Lisa Lutz is best known for her Spellman Files series, and her latest novel The Passenger takes a darker turn with a story of a woman on the run.
Tanya Dubois insists she did not kill her husband — she even tried to perform CPR after he fell down the stairs. But she doesn’t want the police asking questions, so she obtains a new ID and money from a sketchy character by phone and quietly slips away out of town.
Now going by the name Amelia, she meets a woman named Blue who sees through her fake identity. Blue has her own shady history and it’s not long before Amelia, now Debra, is on the run again, criss-crossing the country and trying to make ends meet while staying out of trouble. But trouble seems to find her wherever she goes.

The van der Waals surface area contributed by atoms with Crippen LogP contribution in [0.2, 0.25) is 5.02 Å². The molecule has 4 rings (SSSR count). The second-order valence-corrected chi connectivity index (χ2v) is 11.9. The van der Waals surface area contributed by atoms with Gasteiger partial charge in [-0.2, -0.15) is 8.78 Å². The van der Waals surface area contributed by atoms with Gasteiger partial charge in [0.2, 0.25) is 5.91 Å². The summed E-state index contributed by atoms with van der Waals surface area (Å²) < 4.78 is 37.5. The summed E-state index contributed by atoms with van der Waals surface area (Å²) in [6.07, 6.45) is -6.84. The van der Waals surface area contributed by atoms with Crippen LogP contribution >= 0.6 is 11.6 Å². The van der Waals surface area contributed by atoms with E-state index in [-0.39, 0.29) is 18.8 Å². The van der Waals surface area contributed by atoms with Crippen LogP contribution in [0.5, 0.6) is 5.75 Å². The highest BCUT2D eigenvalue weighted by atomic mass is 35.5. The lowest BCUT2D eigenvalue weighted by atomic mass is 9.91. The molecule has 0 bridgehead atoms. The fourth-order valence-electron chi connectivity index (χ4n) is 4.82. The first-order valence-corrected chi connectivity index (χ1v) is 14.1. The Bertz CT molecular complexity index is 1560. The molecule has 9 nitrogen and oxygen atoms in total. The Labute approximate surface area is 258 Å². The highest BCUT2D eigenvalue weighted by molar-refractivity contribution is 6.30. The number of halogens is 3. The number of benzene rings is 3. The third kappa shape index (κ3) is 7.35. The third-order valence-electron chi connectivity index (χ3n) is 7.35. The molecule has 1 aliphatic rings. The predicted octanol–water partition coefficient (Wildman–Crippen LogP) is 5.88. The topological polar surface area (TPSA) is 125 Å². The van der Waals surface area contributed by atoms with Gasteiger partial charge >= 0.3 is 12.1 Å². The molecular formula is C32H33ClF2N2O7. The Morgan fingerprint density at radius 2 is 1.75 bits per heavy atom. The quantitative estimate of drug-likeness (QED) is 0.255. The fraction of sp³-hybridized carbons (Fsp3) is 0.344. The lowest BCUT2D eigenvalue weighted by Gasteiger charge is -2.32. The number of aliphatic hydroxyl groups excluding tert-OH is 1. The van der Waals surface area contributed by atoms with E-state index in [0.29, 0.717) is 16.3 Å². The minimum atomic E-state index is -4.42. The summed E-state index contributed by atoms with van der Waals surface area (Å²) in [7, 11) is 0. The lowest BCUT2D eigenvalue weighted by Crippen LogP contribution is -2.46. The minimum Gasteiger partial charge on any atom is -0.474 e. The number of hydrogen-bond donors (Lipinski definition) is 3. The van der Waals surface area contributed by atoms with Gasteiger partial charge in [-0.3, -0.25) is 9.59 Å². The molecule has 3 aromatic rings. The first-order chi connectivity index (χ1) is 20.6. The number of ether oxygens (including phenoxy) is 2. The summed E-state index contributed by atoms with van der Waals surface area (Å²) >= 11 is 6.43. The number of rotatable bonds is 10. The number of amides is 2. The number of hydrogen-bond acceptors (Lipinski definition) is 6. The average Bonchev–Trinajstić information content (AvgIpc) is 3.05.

Inserted into the narration are emails between Ryan and Jo (which I’m going to use to refer to the main character from this point because the name changes are confusing) which start out in the past but progress to the present. It’s clear Ryan is involved with whatever caused Jo to leave home.
Reading The Passenger results in a sort of whiplash as Jo changes identities, her appearance, vehicles, and living arrangements. She tries to change her personality along with her identity but doesn’t really know who she is or even wants to be. It’s also not clear who the titular passenger is until the end of the novel, when it’s revealed what Jo has been running from all along.
Notes on the audiobook: The Passenger is read by Madeleine Maby, who has the perfect voice for the character of Jo.